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A comparative study of subspace-based methods for 2-D nuclear magnetic resonance spectroscopy signals

A comparative study of subspace-based methods for 2-D nuclear magnetic resonance spectroscopy signals

Index Terms— Two-dimensional NMR, parameter esti- mation, high-resolution, damped sinusoids. 1. INTRODUCTION Nuclear magnetic resonance (NMR) spectroscopy is a pow- erful technique for determining the structure of matter. Mul- tidimensional NMR data can be modeled as a sum of mul- tidimensional damped sinusoids. In the recent decades, nu- merous high-resolution subspace-based methods have been proposed to estimate the parameters of one-dimensional (1- D) and multidimensional (M-D) signals. For 1-D signals, we can cite the Kumaresan and Tuft approach [1], matrix pen- cil, ESPRIT, etc. Some method developed for the 2-D case are 2-D TLS-Prony [2], matrix enhancement and matrix pen- cil (MEMP) [3], 2-D ESPRIT [4], multidimensional folding (MDF) [5], multidimensional embedding (MDE) [6]. Maxi- mum likelihood methods have been shown to achieve the best estimation performance. However they need usually a pro- hibitive computational complexity to obtain the global maxi- mum of the likelihood function. Among the subspace estima- tion approaches mentioned, there are methods that apply only to undamped sinusoids. However, the NMR signals consist of damped sinusoids, therefore, they cannot be used directly.
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Assessing Mesoscopic Organization in Copolymer-Templated Silica Hybrid Films via Solid-State Nuclear Magnetic Resonance

Assessing Mesoscopic Organization in Copolymer-Templated Silica Hybrid Films via Solid-State Nuclear Magnetic Resonance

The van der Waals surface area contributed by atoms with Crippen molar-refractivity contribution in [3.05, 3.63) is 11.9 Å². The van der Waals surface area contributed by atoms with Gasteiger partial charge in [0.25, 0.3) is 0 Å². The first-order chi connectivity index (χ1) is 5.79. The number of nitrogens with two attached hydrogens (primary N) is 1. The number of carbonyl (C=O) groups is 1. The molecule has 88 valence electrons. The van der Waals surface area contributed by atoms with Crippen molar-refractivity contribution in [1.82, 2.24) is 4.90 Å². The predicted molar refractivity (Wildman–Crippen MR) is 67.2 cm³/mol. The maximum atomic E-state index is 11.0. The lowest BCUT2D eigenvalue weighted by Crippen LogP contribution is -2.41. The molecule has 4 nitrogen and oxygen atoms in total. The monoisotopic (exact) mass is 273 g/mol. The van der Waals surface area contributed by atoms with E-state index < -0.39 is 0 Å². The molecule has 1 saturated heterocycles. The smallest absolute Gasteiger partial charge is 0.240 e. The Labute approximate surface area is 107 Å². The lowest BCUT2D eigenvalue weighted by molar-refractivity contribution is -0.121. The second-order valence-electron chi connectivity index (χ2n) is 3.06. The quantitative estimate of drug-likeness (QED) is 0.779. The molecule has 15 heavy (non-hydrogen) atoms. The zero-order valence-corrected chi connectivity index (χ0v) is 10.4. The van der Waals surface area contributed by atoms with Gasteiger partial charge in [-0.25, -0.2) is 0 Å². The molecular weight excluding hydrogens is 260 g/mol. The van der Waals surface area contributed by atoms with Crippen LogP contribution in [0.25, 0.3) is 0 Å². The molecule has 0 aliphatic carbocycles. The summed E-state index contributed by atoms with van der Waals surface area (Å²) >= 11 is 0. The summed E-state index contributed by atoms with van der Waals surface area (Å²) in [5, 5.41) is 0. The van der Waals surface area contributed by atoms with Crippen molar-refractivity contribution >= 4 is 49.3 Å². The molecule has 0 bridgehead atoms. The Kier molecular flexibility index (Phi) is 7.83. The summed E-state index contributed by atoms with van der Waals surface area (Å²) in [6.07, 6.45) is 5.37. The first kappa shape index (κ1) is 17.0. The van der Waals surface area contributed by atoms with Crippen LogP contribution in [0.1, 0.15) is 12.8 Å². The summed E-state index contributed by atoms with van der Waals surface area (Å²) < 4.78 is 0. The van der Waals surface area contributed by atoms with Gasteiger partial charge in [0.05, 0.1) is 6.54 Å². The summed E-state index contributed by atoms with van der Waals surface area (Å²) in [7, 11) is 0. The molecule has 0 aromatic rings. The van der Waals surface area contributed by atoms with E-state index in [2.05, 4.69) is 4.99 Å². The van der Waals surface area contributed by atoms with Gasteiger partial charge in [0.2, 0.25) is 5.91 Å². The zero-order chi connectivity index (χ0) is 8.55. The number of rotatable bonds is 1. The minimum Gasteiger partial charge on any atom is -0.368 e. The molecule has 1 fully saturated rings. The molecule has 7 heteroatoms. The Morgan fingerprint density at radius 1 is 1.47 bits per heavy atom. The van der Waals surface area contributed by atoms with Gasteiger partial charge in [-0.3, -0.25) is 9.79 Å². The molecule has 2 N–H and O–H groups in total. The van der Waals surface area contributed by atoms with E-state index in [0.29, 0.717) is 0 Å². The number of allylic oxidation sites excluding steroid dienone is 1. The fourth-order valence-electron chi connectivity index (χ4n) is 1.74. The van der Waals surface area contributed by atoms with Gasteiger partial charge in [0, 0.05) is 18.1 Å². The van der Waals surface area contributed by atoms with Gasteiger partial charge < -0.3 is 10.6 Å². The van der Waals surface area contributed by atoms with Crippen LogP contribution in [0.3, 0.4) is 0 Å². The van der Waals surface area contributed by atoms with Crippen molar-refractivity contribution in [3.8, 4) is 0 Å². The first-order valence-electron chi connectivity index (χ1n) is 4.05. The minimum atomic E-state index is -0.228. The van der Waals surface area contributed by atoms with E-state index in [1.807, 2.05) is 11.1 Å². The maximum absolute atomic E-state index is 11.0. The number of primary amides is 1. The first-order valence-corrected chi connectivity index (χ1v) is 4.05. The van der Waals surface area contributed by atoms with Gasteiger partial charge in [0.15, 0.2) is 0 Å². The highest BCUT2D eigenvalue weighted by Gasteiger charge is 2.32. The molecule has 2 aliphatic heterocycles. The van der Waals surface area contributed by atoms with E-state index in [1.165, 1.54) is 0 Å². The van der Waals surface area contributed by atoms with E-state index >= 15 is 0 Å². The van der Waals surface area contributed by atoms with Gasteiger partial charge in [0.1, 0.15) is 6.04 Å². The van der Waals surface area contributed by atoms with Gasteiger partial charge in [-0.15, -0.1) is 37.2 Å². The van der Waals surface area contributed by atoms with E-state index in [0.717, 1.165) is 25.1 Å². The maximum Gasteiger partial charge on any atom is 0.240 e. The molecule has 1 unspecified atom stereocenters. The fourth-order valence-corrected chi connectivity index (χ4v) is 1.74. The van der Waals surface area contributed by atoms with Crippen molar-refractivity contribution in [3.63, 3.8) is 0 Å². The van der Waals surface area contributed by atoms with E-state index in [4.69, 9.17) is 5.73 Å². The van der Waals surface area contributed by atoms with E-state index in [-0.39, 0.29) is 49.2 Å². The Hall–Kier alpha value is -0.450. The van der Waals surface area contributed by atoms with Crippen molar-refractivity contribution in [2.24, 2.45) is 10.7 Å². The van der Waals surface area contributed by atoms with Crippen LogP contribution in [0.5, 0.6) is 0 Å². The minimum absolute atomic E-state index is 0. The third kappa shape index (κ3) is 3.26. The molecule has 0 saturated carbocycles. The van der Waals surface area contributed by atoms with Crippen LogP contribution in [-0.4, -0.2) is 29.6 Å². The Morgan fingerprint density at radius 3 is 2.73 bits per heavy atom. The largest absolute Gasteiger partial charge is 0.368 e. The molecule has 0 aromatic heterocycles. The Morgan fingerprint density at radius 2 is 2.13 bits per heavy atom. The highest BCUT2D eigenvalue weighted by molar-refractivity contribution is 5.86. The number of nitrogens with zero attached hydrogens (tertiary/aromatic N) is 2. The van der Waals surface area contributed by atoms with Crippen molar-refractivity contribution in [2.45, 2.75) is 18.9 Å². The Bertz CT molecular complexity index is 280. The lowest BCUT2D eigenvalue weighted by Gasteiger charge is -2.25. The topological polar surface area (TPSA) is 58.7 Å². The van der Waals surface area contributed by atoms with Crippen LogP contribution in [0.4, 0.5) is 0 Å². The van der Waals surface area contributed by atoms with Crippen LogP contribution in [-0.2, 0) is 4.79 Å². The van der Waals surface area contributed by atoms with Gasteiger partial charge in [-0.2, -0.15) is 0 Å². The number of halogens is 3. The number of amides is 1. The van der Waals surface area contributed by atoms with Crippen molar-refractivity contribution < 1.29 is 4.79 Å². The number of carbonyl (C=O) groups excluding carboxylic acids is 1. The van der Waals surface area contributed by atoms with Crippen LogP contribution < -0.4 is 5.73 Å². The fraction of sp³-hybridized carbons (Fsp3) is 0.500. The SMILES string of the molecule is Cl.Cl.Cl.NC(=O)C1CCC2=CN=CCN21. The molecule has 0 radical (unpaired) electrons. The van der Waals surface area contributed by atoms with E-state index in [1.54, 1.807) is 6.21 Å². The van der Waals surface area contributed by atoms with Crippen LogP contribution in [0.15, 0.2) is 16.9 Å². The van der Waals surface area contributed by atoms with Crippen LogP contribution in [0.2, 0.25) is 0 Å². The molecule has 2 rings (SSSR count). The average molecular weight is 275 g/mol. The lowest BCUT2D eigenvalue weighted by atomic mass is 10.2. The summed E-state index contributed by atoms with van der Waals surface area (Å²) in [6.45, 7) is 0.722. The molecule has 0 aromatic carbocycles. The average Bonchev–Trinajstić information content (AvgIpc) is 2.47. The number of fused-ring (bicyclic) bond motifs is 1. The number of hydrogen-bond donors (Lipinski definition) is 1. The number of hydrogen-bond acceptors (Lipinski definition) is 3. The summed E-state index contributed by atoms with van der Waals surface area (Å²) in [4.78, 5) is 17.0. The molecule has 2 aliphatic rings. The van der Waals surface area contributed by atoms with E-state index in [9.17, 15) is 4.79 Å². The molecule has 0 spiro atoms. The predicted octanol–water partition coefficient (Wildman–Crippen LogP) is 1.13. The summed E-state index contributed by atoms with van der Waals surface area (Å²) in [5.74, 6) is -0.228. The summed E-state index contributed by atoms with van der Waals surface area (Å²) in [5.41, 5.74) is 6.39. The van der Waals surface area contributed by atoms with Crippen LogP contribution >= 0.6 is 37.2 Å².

Figure 9. Percentage of protons detected by the CPMG pulse sequence for the copolymer-silica composites containing different concentrations of template (P123). 4 Conclusion By varying the concentration in templating agent (P123), a series of amphiphilic copolymer-silica composite thin films with different degrees of mesoscopic order were synthesized. Firstly, conventional structural characterization methods based on XRD and TEM established that highly ordered mesophases could be observed for a threshold concentration of 40-50 wt% in templating agent. By using carbon and proton monodimensional NMR
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Nuclear magnetic resonance analysis of glucose levels in weanling piglets plasma as a function of deoxynivalenol exposure

Nuclear magnetic resonance analysis of glucose levels in weanling piglets plasma as a function of deoxynivalenol exposure

In conclusion, this study revealed a modest dose response e ffect between dietary DON and plasma glucose measured by NMR. It is plausible that the homeostatic control of insulin could be disturbed by DON, and thus glucose uptake from the peripheral circulation may be restricted. Given the limited number of animals and that the effect only occurred at the highest dose raises some caution as to the relevance to typical human exposures. Plasma DON was also detected and DON was found to be associated with the plasma protein fraction. The nature of the association remains unknown, but is not likely to be a covalent interaction,
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31P nuclear magnetic resonance spectroscopy studies of cardiac energetics and function in the perfused rat heart

31P nuclear magnetic resonance spectroscopy studies of cardiac energetics and function in the perfused rat heart